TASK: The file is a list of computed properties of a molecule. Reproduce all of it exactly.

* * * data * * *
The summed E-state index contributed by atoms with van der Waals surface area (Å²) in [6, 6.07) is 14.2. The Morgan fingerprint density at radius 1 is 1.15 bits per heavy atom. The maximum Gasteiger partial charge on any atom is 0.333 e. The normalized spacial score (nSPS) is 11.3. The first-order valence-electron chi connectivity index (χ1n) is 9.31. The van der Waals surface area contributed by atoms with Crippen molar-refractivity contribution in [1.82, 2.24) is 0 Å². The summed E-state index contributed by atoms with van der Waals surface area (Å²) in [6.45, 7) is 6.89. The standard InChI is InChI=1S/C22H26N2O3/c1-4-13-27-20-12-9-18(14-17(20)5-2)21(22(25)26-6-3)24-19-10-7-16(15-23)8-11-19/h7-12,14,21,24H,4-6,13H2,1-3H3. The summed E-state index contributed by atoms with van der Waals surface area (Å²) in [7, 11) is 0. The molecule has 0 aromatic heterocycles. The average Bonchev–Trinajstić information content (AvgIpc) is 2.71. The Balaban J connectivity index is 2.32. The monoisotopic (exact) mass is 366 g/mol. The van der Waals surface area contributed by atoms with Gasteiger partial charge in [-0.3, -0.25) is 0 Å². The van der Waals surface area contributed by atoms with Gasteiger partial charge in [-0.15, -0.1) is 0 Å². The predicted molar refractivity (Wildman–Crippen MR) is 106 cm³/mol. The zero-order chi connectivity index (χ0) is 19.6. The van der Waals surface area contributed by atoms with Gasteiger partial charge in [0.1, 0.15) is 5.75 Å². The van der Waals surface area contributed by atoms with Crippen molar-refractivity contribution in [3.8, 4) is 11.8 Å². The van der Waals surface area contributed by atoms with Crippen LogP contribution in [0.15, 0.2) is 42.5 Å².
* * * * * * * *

The summed E-state index contributed by atoms with van der Waals surface area (Å²) in [6, 6.07) is 14.2. The Morgan fingerprint density at radius 1 is 1.15 bits per heavy atom. The maximum Gasteiger partial charge on any atom is 0.333 e. The normalized spacial score (nSPS) is 11.3. The first-order valence-electron chi connectivity index (χ1n) is 9.31. The van der Waals surface area contributed by atoms with Crippen molar-refractivity contribution in [1.82, 2.24) is 0 Å². The summed E-state index contributed by atoms with van der Waals surface area (Å²) in [6.45, 7) is 6.89. The standard InChI is InChI=1S/C22H26N2O3/c1-4-13-27-20-12-9-18(14-17(20)5-2)21(22(25)26-6-3)24-19-10-7-16(15-23)8-11-19/h7-12,14,21,24H,4-6,13H2,1-3H3. The summed E-state index contributed by atoms with van der Waals surface area (Å²) in [7, 11) is 0. The molecule has 0 aromatic heterocycles. The average Bonchev–Trinajstić information content (AvgIpc) is 2.71. The Balaban J connectivity index is 2.32. The monoisotopic (exact) mass is 366 g/mol. The van der Waals surface area contributed by atoms with Gasteiger partial charge in [-0.3, -0.25) is 0 Å². The van der Waals surface area contributed by atoms with Gasteiger partial charge in [-0.15, -0.1) is 0 Å². The predicted molar refractivity (Wildman–Crippen MR) is 106 cm³/mol. The zero-order chi connectivity index (χ0) is 19.6. The van der Waals surface area contributed by atoms with Gasteiger partial charge in [0.1, 0.15) is 5.75 Å². The van der Waals surface area contributed by atoms with Crippen molar-refractivity contribution in [3.8, 4) is 11.8 Å². The van der Waals surface area contributed by atoms with Crippen LogP contribution in [0.15, 0.2) is 42.5 Å².